Now that the 40 days of Lent have begun, the nation’s Catholics are faced with a serious question: Would it still be considered a sin to eat an alt-meat shamburger on Friday?
At last count, there were some 73.5 million Americans who identify themselves as Catholics.
I said “identify,” because being Catholic is less about choosing a religious faith to follow, and more about automatic membership, similar to how people identify as being of Irish, Italian or German heritage.
In the same way that second-generation immigrant children naturally learn the native tongue that’s spoken at home, being born Catholic means growing up with a deeply ingrained sense of guilt over the many sins to which one is introduced from toddlerhood on up.
One of those sins — formerly a serious mortal sin capable of sending the miscreant straight to you-know-where for all eternity — is eating meat on any of the Fridays during the Lenten season. Originally developed as a way to ramp up the penitence and sacrifice required of the faithful, the tradition of giving up meat once a week ironically began in the Middle Ages, when the hordes of peasants who were allowed to stand in the back of Europe’s grand cathedrals during ceremonies had little in the way of animal foods on their tables, anyway.
Hard to sacrifice what you don’t possess.
The no-meat-on-Fridays commandment persisted throughout most of the 20th century, until recent Church reforms limited it to just the six Fridays during the Lenten season. That might seem like a “softening” of the religious strictures once imposed on devout Catholics, but in fact, with the universal availability of meat and poultry products 24-7-365 in post-modern society, giving it up — even just six times a year — represents a potentially greater sacrifice than it did centuries ago.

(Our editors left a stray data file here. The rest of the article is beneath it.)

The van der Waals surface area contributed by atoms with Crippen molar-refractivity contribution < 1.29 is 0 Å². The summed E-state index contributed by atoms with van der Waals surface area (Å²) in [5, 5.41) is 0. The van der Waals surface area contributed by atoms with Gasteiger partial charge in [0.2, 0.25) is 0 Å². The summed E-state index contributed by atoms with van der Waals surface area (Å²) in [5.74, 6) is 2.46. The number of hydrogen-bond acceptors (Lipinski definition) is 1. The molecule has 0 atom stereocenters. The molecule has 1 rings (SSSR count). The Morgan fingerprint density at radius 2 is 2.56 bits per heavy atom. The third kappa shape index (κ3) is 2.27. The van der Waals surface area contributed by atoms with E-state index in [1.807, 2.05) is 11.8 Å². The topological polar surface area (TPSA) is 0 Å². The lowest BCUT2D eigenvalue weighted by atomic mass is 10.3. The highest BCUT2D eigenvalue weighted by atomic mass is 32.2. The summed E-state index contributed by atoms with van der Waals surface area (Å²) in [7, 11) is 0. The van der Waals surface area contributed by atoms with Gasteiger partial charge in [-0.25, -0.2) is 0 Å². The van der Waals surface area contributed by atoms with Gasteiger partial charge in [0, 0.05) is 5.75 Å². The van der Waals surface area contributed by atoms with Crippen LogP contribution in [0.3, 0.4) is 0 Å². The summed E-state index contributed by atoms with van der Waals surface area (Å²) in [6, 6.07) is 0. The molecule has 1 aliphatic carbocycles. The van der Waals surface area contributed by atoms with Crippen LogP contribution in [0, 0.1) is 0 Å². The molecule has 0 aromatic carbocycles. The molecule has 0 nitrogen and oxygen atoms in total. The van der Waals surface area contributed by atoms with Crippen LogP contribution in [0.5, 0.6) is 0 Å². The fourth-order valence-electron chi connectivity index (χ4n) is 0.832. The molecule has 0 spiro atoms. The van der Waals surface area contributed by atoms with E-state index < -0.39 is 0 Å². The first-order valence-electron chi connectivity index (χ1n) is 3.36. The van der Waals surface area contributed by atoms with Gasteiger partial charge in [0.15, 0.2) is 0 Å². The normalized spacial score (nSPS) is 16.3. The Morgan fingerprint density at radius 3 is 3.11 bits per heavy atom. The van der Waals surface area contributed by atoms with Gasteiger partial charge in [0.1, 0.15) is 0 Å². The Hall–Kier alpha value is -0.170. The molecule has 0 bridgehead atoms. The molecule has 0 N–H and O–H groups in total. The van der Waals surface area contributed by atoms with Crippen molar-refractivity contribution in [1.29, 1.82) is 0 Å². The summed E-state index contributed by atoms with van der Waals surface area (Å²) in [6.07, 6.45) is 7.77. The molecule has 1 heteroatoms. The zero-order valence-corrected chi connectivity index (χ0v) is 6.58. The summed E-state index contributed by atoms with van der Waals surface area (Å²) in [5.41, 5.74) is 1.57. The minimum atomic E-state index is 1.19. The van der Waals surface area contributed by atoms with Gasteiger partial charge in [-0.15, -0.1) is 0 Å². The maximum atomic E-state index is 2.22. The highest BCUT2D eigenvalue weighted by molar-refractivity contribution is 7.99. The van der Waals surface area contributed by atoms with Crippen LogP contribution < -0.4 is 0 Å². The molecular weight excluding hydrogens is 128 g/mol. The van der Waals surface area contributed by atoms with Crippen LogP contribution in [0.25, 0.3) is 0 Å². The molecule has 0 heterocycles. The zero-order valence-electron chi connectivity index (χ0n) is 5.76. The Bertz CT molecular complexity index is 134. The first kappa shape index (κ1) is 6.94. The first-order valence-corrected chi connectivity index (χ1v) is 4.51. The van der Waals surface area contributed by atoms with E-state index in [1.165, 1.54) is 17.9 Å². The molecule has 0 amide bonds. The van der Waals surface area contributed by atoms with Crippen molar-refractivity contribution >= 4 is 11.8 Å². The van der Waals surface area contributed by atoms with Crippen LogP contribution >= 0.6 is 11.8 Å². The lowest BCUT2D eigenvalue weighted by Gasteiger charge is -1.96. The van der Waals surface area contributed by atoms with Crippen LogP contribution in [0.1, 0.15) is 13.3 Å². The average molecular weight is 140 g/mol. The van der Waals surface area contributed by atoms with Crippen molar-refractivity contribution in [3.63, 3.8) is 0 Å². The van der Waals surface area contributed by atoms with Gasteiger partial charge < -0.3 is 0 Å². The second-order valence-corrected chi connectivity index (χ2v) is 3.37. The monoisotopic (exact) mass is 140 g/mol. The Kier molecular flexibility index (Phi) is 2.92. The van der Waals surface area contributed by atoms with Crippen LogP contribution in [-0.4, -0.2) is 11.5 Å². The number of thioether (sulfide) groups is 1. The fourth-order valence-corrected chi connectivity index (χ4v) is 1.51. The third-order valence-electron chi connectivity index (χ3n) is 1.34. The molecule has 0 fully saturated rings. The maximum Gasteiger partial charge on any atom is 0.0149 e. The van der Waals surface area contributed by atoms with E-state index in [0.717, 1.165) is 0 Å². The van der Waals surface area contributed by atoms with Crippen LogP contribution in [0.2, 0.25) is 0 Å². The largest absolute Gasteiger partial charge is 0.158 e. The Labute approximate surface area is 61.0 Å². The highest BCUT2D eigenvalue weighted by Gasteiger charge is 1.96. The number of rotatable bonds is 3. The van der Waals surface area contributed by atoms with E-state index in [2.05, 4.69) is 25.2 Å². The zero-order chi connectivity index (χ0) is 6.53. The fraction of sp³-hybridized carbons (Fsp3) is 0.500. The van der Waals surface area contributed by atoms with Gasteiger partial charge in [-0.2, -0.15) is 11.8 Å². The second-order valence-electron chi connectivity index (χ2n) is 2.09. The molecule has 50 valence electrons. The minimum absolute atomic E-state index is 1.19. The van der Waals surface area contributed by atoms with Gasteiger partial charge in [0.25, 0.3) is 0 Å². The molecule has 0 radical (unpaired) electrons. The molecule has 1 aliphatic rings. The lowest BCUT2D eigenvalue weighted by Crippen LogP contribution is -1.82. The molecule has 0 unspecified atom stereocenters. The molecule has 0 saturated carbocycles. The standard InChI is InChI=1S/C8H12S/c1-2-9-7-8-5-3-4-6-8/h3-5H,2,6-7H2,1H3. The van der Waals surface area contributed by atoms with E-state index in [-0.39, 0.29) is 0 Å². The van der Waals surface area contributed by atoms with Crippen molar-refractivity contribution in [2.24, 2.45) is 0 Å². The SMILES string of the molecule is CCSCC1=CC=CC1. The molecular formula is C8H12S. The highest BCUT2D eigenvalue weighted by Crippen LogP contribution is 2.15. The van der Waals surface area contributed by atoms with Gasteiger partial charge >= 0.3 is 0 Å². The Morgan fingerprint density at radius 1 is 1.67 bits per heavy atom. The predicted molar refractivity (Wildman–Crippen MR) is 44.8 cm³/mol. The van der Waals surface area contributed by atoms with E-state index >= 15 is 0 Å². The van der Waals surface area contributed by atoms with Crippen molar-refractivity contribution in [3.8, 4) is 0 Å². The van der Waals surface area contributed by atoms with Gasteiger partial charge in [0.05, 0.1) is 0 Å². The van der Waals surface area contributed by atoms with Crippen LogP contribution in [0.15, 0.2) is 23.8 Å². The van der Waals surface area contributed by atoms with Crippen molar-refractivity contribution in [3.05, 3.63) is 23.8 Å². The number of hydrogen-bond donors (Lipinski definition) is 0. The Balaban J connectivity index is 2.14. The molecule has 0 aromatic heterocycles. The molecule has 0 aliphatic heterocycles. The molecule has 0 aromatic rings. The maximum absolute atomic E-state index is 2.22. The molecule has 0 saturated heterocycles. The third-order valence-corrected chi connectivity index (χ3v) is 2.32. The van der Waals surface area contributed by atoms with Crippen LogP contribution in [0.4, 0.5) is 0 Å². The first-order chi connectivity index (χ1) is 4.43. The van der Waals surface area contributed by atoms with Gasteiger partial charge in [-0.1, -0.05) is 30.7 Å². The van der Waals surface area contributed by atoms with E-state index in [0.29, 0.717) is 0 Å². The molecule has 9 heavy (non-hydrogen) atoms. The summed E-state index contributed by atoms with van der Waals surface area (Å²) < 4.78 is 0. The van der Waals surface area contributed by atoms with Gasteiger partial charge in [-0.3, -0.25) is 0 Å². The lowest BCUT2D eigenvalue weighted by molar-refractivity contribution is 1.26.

Those guilty feelings
That brings up to another, thoroughly modern dilemma. Since the idea of substituting other foods for the beef, pork and chicken that typically occupies the center of people’s plates was imposed so that the faithful could voluntarily sacrifice something enjoyable and satisfying, is it acceptable to substitute alt-meat products instead?
The argument in favor of that approach would be that since these products are plant-based, a good Catholic could enjoy a delicious “cheez shamburgerz” or a lunchtime bowl of “chikn” soup without technically violating the Church’s regulations. The rule requires “no meat on Fridays,” so wolfing down some plant-protein analog as your Friday night entrée wouldn’t be something to be confessed to your parish priest.
But that’s a serious copout, a work-around that wouldn’t stand muster when some Catholic finds him or herself standing at the Pearly Gates.
You don’t talk your way into paradise; you have to earn it.
So, word to the wise among the millions of Catholics who are at least paying lip service to the Church’s rules to be observed during Lent: If you feel a twinge of guilt while contemplating whether you can substitute alt-meat products for the foods you’re supposed to give up on Fridays, listen to your conscience.
Because as Frank Sinatra once famously cautioned one of his Rat Pack, “Don’t think the Big Man upstairs ain’t keeping score, baby.”
And consider also the fact that every alt-meat marketer has gone all in positioning these products as virtually identical to actual beef, pork and chicken — same taste, same aroma, same mouthfeel.
In other words, virtually indistinguishable from the real meat that’s supposed to be off limits for the next six Fridays.
After all, The Man upstairs isn’t only keeping score, He’s not in the business of buying some lame excuse that alt-meat really isn’t meat.
Consume it at your eternal peril, Catholics.
The opinions in this commentary are those of Dan Murphy, a veteran journalist and commentator.